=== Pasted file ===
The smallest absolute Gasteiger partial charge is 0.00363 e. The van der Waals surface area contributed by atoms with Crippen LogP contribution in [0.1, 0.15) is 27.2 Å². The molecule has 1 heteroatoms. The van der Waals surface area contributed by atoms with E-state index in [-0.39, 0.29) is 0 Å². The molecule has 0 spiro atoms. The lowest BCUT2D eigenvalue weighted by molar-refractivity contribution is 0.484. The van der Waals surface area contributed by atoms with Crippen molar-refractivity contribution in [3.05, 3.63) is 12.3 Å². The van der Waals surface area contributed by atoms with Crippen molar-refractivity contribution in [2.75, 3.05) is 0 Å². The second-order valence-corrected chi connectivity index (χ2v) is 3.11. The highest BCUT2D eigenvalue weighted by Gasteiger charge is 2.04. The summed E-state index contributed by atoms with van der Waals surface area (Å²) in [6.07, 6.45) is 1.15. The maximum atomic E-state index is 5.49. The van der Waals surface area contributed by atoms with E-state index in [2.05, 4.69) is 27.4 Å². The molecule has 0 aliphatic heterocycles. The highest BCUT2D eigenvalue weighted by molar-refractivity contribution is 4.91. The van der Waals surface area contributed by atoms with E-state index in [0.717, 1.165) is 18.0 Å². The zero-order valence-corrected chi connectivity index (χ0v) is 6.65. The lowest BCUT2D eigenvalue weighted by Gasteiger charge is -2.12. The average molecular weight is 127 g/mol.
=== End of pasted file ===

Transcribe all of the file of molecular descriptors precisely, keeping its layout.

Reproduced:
The smallest absolute Gasteiger partial charge is 0.00363 e. The van der Waals surface area contributed by atoms with Crippen LogP contribution in [0.1, 0.15) is 27.2 Å². The molecule has 1 heteroatoms. The van der Waals surface area contributed by atoms with E-state index in [-0.39, 0.29) is 0 Å². The molecule has 0 spiro atoms. The lowest BCUT2D eigenvalue weighted by molar-refractivity contribution is 0.484. The van der Waals surface area contributed by atoms with Crippen molar-refractivity contribution in [3.05, 3.63) is 12.3 Å². The van der Waals surface area contributed by atoms with Crippen molar-refractivity contribution in [2.75, 3.05) is 0 Å². The second-order valence-corrected chi connectivity index (χ2v) is 3.11. The highest BCUT2D eigenvalue weighted by Gasteiger charge is 2.04. The summed E-state index contributed by atoms with van der Waals surface area (Å²) in [6.07, 6.45) is 1.15. The maximum atomic E-state index is 5.49. The van der Waals surface area contributed by atoms with E-state index in [2.05, 4.69) is 27.4 Å². The molecule has 0 aliphatic heterocycles. The highest BCUT2D eigenvalue weighted by molar-refractivity contribution is 4.91. The van der Waals surface area contributed by atoms with E-state index in [0.717, 1.165) is 18.0 Å². The zero-order valence-corrected chi connectivity index (χ0v) is 6.65. The lowest BCUT2D eigenvalue weighted by Gasteiger charge is -2.12. The average molecular weight is 127 g/mol.